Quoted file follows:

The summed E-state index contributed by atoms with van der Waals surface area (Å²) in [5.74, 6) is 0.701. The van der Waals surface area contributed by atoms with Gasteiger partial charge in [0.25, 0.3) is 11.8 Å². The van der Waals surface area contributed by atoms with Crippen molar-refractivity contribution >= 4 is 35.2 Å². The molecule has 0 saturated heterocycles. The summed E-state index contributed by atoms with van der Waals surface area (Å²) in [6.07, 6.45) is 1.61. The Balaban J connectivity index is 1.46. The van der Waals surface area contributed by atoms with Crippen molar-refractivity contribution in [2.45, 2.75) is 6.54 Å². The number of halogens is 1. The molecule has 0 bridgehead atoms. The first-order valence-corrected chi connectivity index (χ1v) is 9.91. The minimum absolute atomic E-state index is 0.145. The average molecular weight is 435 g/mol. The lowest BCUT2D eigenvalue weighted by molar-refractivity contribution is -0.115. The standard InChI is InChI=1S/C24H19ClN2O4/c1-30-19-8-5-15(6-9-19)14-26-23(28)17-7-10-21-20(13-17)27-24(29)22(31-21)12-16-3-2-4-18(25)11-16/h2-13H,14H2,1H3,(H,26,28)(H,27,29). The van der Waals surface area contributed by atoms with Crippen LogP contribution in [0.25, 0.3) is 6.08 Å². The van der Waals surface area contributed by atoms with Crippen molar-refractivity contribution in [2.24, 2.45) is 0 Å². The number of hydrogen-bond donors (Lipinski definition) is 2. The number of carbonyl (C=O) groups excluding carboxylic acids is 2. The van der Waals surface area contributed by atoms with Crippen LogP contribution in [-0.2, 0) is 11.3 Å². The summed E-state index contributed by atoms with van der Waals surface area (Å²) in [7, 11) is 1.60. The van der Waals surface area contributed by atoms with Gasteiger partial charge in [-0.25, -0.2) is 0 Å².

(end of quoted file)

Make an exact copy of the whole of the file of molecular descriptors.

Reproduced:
The summed E-state index contributed by atoms with van der Waals surface area (Å²) in [5.74, 6) is 0.701. The van der Waals surface area contributed by atoms with Gasteiger partial charge in [0.25, 0.3) is 11.8 Å². The van der Waals surface area contributed by atoms with Crippen molar-refractivity contribution >= 4 is 35.2 Å². The molecule has 0 saturated heterocycles. The summed E-state index contributed by atoms with van der Waals surface area (Å²) in [6.07, 6.45) is 1.61. The Balaban J connectivity index is 1.46. The van der Waals surface area contributed by atoms with Crippen molar-refractivity contribution in [2.45, 2.75) is 6.54 Å². The number of halogens is 1. The molecule has 0 bridgehead atoms. The first-order valence-corrected chi connectivity index (χ1v) is 9.91. The minimum absolute atomic E-state index is 0.145. The average molecular weight is 435 g/mol. The lowest BCUT2D eigenvalue weighted by molar-refractivity contribution is -0.115. The standard InChI is InChI=1S/C24H19ClN2O4/c1-30-19-8-5-15(6-9-19)14-26-23(28)17-7-10-21-20(13-17)27-24(29)22(31-21)12-16-3-2-4-18(25)11-16/h2-13H,14H2,1H3,(H,26,28)(H,27,29). The van der Waals surface area contributed by atoms with Crippen LogP contribution in [0.25, 0.3) is 6.08 Å². The van der Waals surface area contributed by atoms with Crippen molar-refractivity contribution in [2.24, 2.45) is 0 Å². The number of hydrogen-bond donors (Lipinski definition) is 2. The number of carbonyl (C=O) groups excluding carboxylic acids is 2. The van der Waals surface area contributed by atoms with Crippen LogP contribution in [-0.2, 0) is 11.3 Å². The summed E-state index contributed by atoms with van der Waals surface area (Å²) in [7, 11) is 1.60. The van der Waals surface area contributed by atoms with Gasteiger partial charge in [-0.25, -0.2) is 0 Å².